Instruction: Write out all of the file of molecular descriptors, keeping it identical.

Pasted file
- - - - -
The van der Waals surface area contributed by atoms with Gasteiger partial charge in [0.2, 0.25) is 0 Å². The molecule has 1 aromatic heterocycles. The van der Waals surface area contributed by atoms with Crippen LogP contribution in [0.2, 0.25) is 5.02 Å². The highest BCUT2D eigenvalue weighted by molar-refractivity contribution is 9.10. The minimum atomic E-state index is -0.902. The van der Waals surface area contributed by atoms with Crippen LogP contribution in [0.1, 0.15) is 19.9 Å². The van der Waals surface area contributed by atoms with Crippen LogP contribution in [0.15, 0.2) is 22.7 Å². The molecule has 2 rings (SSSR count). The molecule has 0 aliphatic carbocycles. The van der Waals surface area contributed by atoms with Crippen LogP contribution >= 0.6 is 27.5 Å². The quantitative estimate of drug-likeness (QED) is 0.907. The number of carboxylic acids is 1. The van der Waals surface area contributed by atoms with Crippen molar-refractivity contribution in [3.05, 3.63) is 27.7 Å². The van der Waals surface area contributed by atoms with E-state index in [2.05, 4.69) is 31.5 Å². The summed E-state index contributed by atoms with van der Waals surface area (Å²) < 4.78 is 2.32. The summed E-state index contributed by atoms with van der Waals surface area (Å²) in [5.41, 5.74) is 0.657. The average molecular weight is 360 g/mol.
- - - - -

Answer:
The van der Waals surface area contributed by atoms with Gasteiger partial charge in [0.2, 0.25) is 0 Å². The molecule has 1 aromatic heterocycles. The van der Waals surface area contributed by atoms with Crippen LogP contribution in [0.2, 0.25) is 5.02 Å². The highest BCUT2D eigenvalue weighted by molar-refractivity contribution is 9.10. The minimum atomic E-state index is -0.902. The van der Waals surface area contributed by atoms with Crippen LogP contribution in [0.1, 0.15) is 19.9 Å². The van der Waals surface area contributed by atoms with Crippen LogP contribution in [0.15, 0.2) is 22.7 Å². The molecule has 2 rings (SSSR count). The molecule has 0 aliphatic carbocycles. The van der Waals surface area contributed by atoms with Crippen LogP contribution >= 0.6 is 27.5 Å². The quantitative estimate of drug-likeness (QED) is 0.907. The number of carboxylic acids is 1. The van der Waals surface area contributed by atoms with Crippen molar-refractivity contribution in [3.05, 3.63) is 27.7 Å². The van der Waals surface area contributed by atoms with E-state index in [2.05, 4.69) is 31.5 Å². The summed E-state index contributed by atoms with van der Waals surface area (Å²) < 4.78 is 2.32. The summed E-state index contributed by atoms with van der Waals surface area (Å²) in [5.41, 5.74) is 0.657. The average molecular weight is 360 g/mol.